The Insurance Services Office (ISO) is one of the go-to companies in the world when it comes to risk management. Insurance companies all over the world hire ISO to give them an accurate estimate of what is and isn’t a good risk. This year, the ISO told insurance companies that when it comes to fire safety, Mt. Lebanon is the safest bet around.
Mt. Lebanon Fire Department received the ISO’s top rating in the Public Protection class, sharing that rating with only 60 other towns nationwide. One of the factors that contributed to achieving the rating is Mt. Lebanon’s very comprehensive safety inspection program.
Last year, Mt. Lebanon firefighters performed 1,043 safety inspections, in five categories.
Annual Inspections Schools, nursing homes, hospitals and day care centers require an annual inspection, as do places that receive permits for liquid propane gas (drug and hardware stores); assembly (restaurants, bars, malls and church social halls), and garage repair.
General Inspections Commercial buildings that don’t require an annual permit, like small restaurants, takeout places and bars.
Company Inspections Done every two years on apartments and multifamily dwellings with three or more units.
Permit inspections Done whenever a one-time permit is requested, either for a special event, such as ULTRAParty, or for construction that may pose a fire hazard, such as welding or hot work on a roof.
Special Inspections Done by request, in response to a complaint or as follow up after a fire or other emergency incident. Also, every time a new exhaust hood is installed in a commercial kitchen, the fire department has to be on hand to make sure it’s working properly.
In addition to those inspections, the fire department works with the inspection office reviewing plans for new construction.
The bulk of the fire safety inspections are done during daylight hours by career firefighters working the day shift. Volunteers Dave Berry, Terry Grunenberg, Liz Towns and Charlie Wehrum round out the daytime inspection crew. The fire and life safety division, along with the volunteers, concentrate on commercial inspections. Apartment buildings are inspected by the fire suppression shifts.
Before firefighters perform an inspection, they send the business owner or other responsible person a checklist that details the items they will be looking for, such as clearly visible address numbers, well-lighted hallways, stairwells and exits, working fire extinguishers and fire alarm systems, and safe electrical wiring.
As the inspectors work their way through a building, they note any deficiencies and present the owner with the results. If a building comes up short in any area, the owner is given some time to address the issues before the inspectors return. Of the 1,043 inspections done in 2013, 570 were re-inspections.
“Sometimes it takes three visits to bring a building up to code, but most places only need one re-inspection,” says Lt. Loren Hughes, of the department’s fire and life safety division.
Surprisingly, there is no statewide fire code in Pennsylvania. The state adopted the International Building Code, but did not adopt the International Fire Code, because most communities don’t have the resources to conduct routine fire inspections. Mt. Lebanon has adopted the International Fire Code.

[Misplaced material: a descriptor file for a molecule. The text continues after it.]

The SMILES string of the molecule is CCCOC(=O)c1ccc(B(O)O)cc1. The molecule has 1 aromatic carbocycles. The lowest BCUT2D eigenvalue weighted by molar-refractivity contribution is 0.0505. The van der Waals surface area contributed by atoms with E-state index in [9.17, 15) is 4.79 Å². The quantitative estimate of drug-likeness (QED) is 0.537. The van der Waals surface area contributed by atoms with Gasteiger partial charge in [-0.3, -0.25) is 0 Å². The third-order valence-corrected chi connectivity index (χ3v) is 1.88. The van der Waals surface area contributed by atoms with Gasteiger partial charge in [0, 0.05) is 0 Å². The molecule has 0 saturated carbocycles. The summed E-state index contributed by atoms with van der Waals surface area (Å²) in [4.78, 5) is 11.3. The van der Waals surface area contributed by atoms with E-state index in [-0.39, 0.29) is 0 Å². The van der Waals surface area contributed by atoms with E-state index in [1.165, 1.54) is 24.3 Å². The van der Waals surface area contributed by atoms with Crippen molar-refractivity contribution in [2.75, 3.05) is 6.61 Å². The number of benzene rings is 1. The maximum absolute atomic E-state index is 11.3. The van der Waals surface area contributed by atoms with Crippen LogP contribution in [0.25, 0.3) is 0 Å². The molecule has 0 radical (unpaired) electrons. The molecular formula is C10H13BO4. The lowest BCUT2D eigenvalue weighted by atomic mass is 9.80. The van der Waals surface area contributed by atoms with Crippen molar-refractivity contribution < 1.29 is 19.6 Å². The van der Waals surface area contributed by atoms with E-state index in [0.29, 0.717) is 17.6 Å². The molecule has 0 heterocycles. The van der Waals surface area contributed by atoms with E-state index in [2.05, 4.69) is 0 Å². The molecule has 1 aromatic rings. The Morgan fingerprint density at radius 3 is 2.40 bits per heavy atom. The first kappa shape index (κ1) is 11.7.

“This helps us—if someone chooses not to correct something, then we have some legal options,” says Hughes.
“The main goal is to make buildings safe and compliant,” says Lt. Mike Stohner, a member of the fire and life safety division. “We’re not trying to punish anyone. We just want to correct the problem.”
With so many fire and life safety inspections to keep on top of, keeping records accurate and up to date was posing a challenge to the department. This year, the fire department acquired new cloud-based, third-party software that tracks the various inspections it conducts.
The software, called Compliance Engine, makes it easier to keep track of all inspections, deficiencies and re-inspections, streamlines the report submission process and connects commercial and residential properties with the department and with private alarm companies, sharing all of the information.
“Compliance Engine helps us because all of the buildings have different systems, and it’s hard to track,” says Hughes.
The new software helps streamline report submittal and notification of building owners. It acts as a clearinghouse to keep track of every inspection, and lists all of the violations and discrepancies, which makes re-inspections go much faster. Also, Compliance Engine is linked with the fire department’s Firehouse software system, which points out hazards at any building to which a fire vehicle is dispatched.
Hughes expects that Compliance Engine, which was just put into use earlier this year, will allow the firefighters to accomplish more, but adds that software advances aside, good communication and mutual respect between the fire department and the property owners/managers is the most important component in keeping the community safe.
“The inspection process is dependent on the cooperation of the building owners and the maintenance staff,” Hughes says. “Just about everyone we work with is committed to maintaining high levels of safety. We’re very fortunate to have so many people working toward the same goal.”